Recycling Waste from Electronic Products
The problem that needs to be addressed is the growing amount of wastes from electronic devices such as mobile phones and laptops being dumped in third-world countries like India from first world countries such as the United States and the United Kingdom, causing hazards to the health of the people and to the environment (Yáñez et al., p. 904). The problem of increasing electronic wastes in third world countries is significant because of the toxic chemicals in these waste materials which can greatly endanger the people living in these dumping grounds (Peretz et al., p. 559). As electronic wastes fill the bodies of land and water of these countries, a portion of the environmental resources become hardly usable and easily unsafe for human consumption. It is important, therefore, to address the waste issue and the threats it possess to both human beings and the environment. One proposal to meet the task is for companies to recycle these electronic wastes so that they do not end up in land fills in third-world countries. If the proposal is not initiated, the electronic waste problem will persist and will take its toll on the lives of innocent people and on the environment.
Despite the extent of its damage to the people and the environment, the problem of electronic wastes is nevertheless a soluble one. Efforts on the part of electronic companies to recycle the waste from their electronic products can be done in order to lessen and, eventually, to eliminate electronic wastes from being dumped in any part of the world. Governments from countries where these companies operate can institute legal measures that require corporations to establish measures in recycling the waste from their electronic products. These governments can also collaborate in order to create laws that are streamlined and laws that are enforce the policy of allowing companies to release electronic products if and only if such products are mostly made from recycled material derived from their waste products.
Apparently, the proposal to recycle electronic wastes requires funding. The financial resources needed in order for the proposal to be enacted will largely be shouldered by the corporations as part of their environmental and legal responsibility towards the public, direct consumers of their products or otherwise. Expenses that are beyond the legal capacities of these companies can be shouldered in part by the governments of the participating countries with the assistance from concerned nongovernment organizations. Enacting the proposal can significantly decrease the presence of electronic waste in dumping sites in third-world countries. It can also reform the trend in the production of electronic products from unrecyclable materials to recyclable ones which, in the long run, can also reduce the production costs for the companies (King and Lenox, p. 292).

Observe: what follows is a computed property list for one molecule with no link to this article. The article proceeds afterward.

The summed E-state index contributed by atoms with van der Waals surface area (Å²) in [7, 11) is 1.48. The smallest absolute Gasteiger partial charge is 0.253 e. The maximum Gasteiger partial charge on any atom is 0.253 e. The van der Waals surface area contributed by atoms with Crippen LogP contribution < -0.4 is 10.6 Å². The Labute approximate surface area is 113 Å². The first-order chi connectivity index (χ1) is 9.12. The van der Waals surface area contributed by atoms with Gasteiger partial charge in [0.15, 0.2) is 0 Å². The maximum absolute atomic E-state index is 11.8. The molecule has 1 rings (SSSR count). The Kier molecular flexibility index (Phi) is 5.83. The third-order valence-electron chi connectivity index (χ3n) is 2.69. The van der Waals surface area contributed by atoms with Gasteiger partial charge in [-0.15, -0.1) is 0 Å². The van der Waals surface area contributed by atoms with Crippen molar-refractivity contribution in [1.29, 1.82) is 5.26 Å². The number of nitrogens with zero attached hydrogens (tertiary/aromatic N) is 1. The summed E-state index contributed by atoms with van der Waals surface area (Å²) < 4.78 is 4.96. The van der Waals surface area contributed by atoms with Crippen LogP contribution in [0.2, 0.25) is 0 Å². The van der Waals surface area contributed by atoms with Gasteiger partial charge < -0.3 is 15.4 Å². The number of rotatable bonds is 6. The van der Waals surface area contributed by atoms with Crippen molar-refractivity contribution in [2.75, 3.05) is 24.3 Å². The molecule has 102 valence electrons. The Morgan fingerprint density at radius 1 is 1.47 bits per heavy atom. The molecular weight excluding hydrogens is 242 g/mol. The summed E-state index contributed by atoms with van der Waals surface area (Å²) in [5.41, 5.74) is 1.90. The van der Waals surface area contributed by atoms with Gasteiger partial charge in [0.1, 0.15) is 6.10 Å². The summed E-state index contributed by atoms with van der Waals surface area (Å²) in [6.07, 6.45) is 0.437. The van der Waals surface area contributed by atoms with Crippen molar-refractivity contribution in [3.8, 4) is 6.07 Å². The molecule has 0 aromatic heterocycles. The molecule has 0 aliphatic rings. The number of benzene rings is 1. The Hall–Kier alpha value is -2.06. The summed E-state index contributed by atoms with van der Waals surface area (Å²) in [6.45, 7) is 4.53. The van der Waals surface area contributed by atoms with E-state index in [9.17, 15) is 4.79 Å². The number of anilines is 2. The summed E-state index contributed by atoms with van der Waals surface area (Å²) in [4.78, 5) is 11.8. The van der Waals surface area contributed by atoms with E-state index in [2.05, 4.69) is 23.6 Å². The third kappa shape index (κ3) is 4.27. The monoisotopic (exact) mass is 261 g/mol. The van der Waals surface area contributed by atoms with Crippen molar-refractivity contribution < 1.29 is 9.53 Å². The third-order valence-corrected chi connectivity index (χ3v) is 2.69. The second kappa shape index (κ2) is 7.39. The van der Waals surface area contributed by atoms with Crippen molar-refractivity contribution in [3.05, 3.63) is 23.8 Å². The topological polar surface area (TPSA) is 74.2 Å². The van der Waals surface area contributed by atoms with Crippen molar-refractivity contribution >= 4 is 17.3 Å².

The alternative proposal of proper waste management is also feasible also it has its drawbacks which can only contribute to the waste problem it is supposed to address. Waste management essentially meets the need of handling electronic wastes properly without reducing their quantities. It does not also address the need to protect the interests of those who live in areas where electronic wastes from first-world countries are continuously being dumped. Insofar as the recycling proposal is concerned, there are no apparent negative consequences other than the risk of receiving protests from the concerned corporations. While it may be the case that these corporations are inclined to protect their interests in lieu of the proposal, it is safe to say that environmental and health concerns far outweigh the pure business interest of profit-seeking measures.
King, Andrew, and Michael Lenox. “Exploring the Locus of Profitable Pollution Reduction.” Management Science 48.2 (2002): 289-99.
Peretz, Jean H., Robert A. Bohm, and Philip D. Jasienczyk. “Environmental Policy and the Reduction of Hazardous Waste.” Journal of Policy Analysis and Management 16.4 (1997): 556-74.
Yáñez, Leticia, et al. “Overview of Human Health and Chemical Mixtures: Problems Facing Developing Countries.” Environmental Health Perspectives 110.6 (2002): 901-09.